Professors on the Town

Through GW’s “Professors on the Town” series, small groups of students and faculty in the University Honors Program explore the Washington area’s wealth of cultural offerings, from a concert at the Black Cat  to a tour of Monticello, Thomas Jefferson’s estate in Charlottesville, Va.

University Symposium

Each semester, the Honors Program’s University Symposium focuses on topics such as “Who’s Afraid of Intelligent Design?” Often one of the most memorable events in a student’s education, the three-day weekend affords open access to noted guest lecturers in discussion groups and over meals.

University Writing Program

Students have access to a broad variety of opportunities to improve their writing. The University Writing Program consists of a special freshman-year class dedicated to writing fundamentals in a topical setting. Students also take upper-level writing courses in the disciplines of their choosing.


The program emphasizes the collaborative nature of theatrical art. Students are introduced to the arts and crafts of theatre: acting, design, technical production, dramaturgical analysis, directing, the historical antecedents of contemporary theatre and the important place of the audience in live theatre. As one of the arts and humanities disciplines in the Columbian College of Arts and Sciences, theatre at GW is vibrantly interdisciplinary, regularly interacting with programs in music, English, fine arts, anthropology and women’s studies.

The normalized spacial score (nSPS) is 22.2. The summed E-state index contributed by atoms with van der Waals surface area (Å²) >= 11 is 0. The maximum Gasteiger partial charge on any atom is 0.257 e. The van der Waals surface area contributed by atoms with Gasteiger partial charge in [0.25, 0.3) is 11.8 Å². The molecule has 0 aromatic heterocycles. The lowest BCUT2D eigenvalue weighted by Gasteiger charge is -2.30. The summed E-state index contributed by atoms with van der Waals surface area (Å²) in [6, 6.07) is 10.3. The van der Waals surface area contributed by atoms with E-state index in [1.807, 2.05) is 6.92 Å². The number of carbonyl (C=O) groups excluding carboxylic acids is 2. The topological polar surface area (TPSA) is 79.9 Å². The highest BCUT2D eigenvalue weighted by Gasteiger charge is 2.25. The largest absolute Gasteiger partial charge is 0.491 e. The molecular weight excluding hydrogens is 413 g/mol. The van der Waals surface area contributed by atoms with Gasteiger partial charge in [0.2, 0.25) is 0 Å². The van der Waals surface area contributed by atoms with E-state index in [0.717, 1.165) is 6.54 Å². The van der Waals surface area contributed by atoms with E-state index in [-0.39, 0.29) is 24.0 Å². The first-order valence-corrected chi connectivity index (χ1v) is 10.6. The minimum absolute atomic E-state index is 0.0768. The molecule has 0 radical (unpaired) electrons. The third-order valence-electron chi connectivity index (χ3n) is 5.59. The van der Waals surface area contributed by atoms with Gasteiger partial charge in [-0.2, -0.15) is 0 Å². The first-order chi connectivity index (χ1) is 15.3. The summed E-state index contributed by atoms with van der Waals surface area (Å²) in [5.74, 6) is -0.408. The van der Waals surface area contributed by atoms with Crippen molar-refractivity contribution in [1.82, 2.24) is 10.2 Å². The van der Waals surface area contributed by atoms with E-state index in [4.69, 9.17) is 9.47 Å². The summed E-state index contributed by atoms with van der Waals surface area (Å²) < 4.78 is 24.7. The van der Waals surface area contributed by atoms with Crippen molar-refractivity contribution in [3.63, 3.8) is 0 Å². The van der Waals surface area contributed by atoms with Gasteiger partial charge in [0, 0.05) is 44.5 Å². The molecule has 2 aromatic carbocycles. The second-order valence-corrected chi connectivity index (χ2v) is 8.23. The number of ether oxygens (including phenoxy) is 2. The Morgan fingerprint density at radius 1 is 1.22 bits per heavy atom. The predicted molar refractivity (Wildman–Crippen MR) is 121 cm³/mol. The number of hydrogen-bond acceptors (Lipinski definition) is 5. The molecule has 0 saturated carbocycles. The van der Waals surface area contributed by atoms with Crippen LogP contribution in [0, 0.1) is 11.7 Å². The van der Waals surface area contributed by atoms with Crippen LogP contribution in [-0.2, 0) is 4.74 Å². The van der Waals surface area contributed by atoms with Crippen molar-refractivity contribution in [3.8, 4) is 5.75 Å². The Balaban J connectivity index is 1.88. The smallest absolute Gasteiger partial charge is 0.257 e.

Based in the Department of Anthropology in the Columbian College of Arts and Sciences, the linguistics program’s interdepartmental minor includes course offerings in anthropology, classics, speech and hearing and East Asian and Romance languages. By combining courses from these areas, the program offers traditional approaches to linguistics, as well as those that focus on the social effects of language use. We seek both to describe language patterns and to explain the way those patterns exert an influence on human thought and action.